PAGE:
Policy exhaustion over the summer
After the surge of activity required to ensure passage of the amendments to the Financial Instruments and Exchange Act ("FIEL") in early June (see our July newsletter) it was inevitable that there would be an even more subdued summer lull than normal in regulatory matters. Whilst the bureaucratic impetus for new policy has been exhausted by the passage of FIEL and its amendments, high level political turmoil has undermined ministerial leadership. The capable Mr Yoshimi Watanabe was replaced as Minister for Financial Affairs with effect from 1 August as a result of Prime Minster Fukuda's first (and, now it seems, last) cabinet reshuffle. His replacement, Mr Toshimitsu Moteki, active in foreign affairs and a former employee of Marubeni, Yomiuri Newspapers and McKinsey, appears an interesting choice, although his position is already uncertain as a result of Mr Fukuda's recent decision to resign. In this environment it seems reasonable to expect that there will be relatively little new legislation in the field of financial sector regulation. Bureaucratic attention will move to implementation: indeed the shift was already apparent in Financial Services Agency ("FSA") Commissioner Sato's speech to the IBA on 26 June 20081. This newsletter, therefore, also turns away from policy issues and focuses on implementation strategy at the FSA and Securities and Exchange Surveillance Commission ("SESC").
SESC plans fewer, but better, inspections in period July 2008 to June 2009
The SESC issued its Basic Inspection Guidelines and Plan for 2008-9 on 25 July 20082. Citing the the "dynamic" state of the world financial system and the need for "better regulation", the SESC aims to deliver more efficient and productive inspections that reflect the requirements of market participants and make better use of the efforts that regulated companies already make themselves. There will also be a greater focus on general principles (as opposed to fine rules) and specific risk. This assertion of "quality over quantity" is expected to result in fewer inspections for mainline FIEL Category 13 financial instruments businesses in the coming year with inspections declining from an actual 171 companies last year to a projected 130 this year4. Inspections of fund management companies and fund advisors or intermediaries are, by contrast, expected to rise from an actual level last year of 57 to 70 this year. Category 2 intermediaries and self-regulatory organizations will only be inspected as necessary. The rebalancing of the SESC's inspection effort suggests a declining interest in the external enforcement of detailed trading rules (which can in part be entrusted to Category 1 businesses themselves) and a growing interest in consumer protection for those dealing with fund managers. This pattern fits recent announcements made by regulators.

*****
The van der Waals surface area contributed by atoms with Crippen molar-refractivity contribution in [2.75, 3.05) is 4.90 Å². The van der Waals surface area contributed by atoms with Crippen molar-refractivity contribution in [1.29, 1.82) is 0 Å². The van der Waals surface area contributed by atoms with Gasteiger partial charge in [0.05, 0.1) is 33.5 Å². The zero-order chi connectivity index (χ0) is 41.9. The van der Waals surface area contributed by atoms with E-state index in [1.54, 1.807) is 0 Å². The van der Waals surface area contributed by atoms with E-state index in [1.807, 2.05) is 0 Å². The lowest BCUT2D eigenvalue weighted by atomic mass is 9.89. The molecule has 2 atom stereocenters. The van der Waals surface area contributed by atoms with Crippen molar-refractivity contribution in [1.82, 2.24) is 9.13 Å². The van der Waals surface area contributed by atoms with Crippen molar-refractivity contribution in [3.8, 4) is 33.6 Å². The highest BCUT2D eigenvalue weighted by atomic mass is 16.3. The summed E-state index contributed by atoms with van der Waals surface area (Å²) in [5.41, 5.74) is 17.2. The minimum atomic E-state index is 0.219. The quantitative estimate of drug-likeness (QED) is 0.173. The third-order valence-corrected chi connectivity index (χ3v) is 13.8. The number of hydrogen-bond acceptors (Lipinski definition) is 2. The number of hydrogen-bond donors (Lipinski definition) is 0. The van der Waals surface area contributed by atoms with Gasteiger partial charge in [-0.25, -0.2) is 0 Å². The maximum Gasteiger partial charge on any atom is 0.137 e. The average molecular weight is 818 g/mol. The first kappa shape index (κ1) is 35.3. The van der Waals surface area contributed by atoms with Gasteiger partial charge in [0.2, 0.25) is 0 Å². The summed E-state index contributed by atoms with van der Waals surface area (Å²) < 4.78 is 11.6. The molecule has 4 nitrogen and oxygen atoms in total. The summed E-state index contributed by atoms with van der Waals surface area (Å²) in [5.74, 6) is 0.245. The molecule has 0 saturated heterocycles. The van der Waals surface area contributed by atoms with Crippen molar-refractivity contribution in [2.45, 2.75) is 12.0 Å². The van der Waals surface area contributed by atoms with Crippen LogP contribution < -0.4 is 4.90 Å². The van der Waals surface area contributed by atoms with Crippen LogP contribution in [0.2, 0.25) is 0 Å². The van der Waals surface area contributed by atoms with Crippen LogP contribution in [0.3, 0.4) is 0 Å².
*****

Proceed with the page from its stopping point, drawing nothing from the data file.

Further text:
FSA also expects to conduct fewer inspections for Program year 2008